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Effect of Radiation on Human Beings

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Effect of Radiation on Human Beings

Generally speaking, the effects of ionizing radiation to human bodies (which are invariably detrimental to health) can be classified into two categories: "Deterministic effects" and "Stochastic effects".

Deterministic effects

Based on a large number of experiments involving animals and other researches, further supplemented by theoretical studies, it was discovered that certain effects on human beings will always occur when the radiation doses absorbed by a human being reaches a certain level, the "threshold". The severity of these effects will increase with increasing radiation doses. However, below the threshold, the effect will be absent.  This kind of effects is called "deterministic effects".  Examples are cataract and  erythema. The International Commission on Radiological Protection (ICRP) considers that if the annual radiation doses to the lens of the eyes of radiation workers are restricted to 150 mSv, cataract is unlikely to occur during his/her life assuming a working period of 50 years.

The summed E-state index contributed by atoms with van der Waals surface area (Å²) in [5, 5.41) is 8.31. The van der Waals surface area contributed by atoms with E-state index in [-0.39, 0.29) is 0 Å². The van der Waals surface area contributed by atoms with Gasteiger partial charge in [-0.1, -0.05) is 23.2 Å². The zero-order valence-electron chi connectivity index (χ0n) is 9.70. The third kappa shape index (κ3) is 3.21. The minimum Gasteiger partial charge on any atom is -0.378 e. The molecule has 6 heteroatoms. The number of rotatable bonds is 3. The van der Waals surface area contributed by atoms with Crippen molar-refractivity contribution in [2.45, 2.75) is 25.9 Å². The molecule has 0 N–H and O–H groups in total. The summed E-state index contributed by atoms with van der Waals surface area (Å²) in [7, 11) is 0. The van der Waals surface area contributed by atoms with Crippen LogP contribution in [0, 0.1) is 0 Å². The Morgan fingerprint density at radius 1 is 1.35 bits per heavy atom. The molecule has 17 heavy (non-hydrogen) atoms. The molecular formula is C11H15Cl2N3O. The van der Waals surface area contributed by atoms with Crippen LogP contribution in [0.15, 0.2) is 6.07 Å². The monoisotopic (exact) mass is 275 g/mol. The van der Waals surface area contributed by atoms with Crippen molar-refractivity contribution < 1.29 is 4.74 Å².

Deterministic effect is analogous to hitting somebody's head with your fist.  When you hit him very gently, there is basically no effect on him.  If you increase the force a little, there is still no effect on him.  However when you increase the force to a certain point, he will feel painful.  As you further increase the force, he will be injured.  Pain and injury are bound to occur when the force is increased to a certain extent.

Stochastic effects

Studies also show that certain effects may or may not occur when somebody is exposed to ionizing radiation. These are called stochastic effects. The probability of having the effects is proportional to the radiation dose absorbed. There is no threshold in that even the smallest amount of radiation absorbed may slightly increase the chance of stochastic effect. On a contrary, the severity of stochastic effects is independent of the absorbed radiation dose. One example is radiation induced cancer. ICRP considers that the chance of contracting fatal cancer will increase by 5/100,000 for 1 mSv of radiation dose absorbed.

Stochastic effect is analogous to winning the Mark Six. When you bet on Mark Six,  there is no guarantee that you will win.  You may or may not win.  When you put on more bet, the chance you will win also increases.  Again, there is no guarantee that you will win with more bet. On the contrary, reducing your bet does not mean that you will not win.  You still have a chance to win albeit the chance is smaller.